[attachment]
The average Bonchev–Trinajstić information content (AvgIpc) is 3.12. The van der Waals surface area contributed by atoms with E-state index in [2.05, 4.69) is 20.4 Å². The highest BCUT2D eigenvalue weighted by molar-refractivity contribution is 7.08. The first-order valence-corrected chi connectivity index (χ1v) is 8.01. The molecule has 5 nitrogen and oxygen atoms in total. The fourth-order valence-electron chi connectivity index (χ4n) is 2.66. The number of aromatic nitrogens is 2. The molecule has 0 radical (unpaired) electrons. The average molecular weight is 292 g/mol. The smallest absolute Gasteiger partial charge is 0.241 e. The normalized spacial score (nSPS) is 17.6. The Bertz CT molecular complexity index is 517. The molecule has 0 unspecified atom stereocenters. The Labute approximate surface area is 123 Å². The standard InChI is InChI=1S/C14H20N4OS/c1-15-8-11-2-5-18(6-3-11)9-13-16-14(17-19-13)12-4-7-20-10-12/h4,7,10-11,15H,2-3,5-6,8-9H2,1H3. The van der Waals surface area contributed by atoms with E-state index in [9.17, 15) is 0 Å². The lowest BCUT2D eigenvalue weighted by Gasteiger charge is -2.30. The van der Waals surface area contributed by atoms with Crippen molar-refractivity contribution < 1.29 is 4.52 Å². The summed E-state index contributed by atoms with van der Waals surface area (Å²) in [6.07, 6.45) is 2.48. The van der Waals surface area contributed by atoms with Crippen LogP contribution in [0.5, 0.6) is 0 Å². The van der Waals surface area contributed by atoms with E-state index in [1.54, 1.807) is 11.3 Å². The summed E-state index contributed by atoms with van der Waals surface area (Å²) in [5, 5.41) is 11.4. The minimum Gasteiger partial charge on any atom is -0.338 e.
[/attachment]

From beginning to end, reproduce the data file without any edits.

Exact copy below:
The average Bonchev–Trinajstić information content (AvgIpc) is 3.12. The van der Waals surface area contributed by atoms with E-state index in [2.05, 4.69) is 20.4 Å². The highest BCUT2D eigenvalue weighted by molar-refractivity contribution is 7.08. The first-order valence-corrected chi connectivity index (χ1v) is 8.01. The molecule has 5 nitrogen and oxygen atoms in total. The fourth-order valence-electron chi connectivity index (χ4n) is 2.66. The number of aromatic nitrogens is 2. The molecule has 0 radical (unpaired) electrons. The average molecular weight is 292 g/mol. The smallest absolute Gasteiger partial charge is 0.241 e. The normalized spacial score (nSPS) is 17.6. The Bertz CT molecular complexity index is 517. The molecule has 0 unspecified atom stereocenters. The Labute approximate surface area is 123 Å². The standard InChI is InChI=1S/C14H20N4OS/c1-15-8-11-2-5-18(6-3-11)9-13-16-14(17-19-13)12-4-7-20-10-12/h4,7,10-11,15H,2-3,5-6,8-9H2,1H3. The van der Waals surface area contributed by atoms with E-state index in [9.17, 15) is 0 Å². The lowest BCUT2D eigenvalue weighted by Gasteiger charge is -2.30. The van der Waals surface area contributed by atoms with Crippen molar-refractivity contribution < 1.29 is 4.52 Å². The summed E-state index contributed by atoms with van der Waals surface area (Å²) in [6.07, 6.45) is 2.48. The van der Waals surface area contributed by atoms with Crippen LogP contribution in [0.5, 0.6) is 0 Å². The van der Waals surface area contributed by atoms with E-state index in [1.54, 1.807) is 11.3 Å². The summed E-state index contributed by atoms with van der Waals surface area (Å²) in [5, 5.41) is 11.4. The minimum Gasteiger partial charge on any atom is -0.338 e.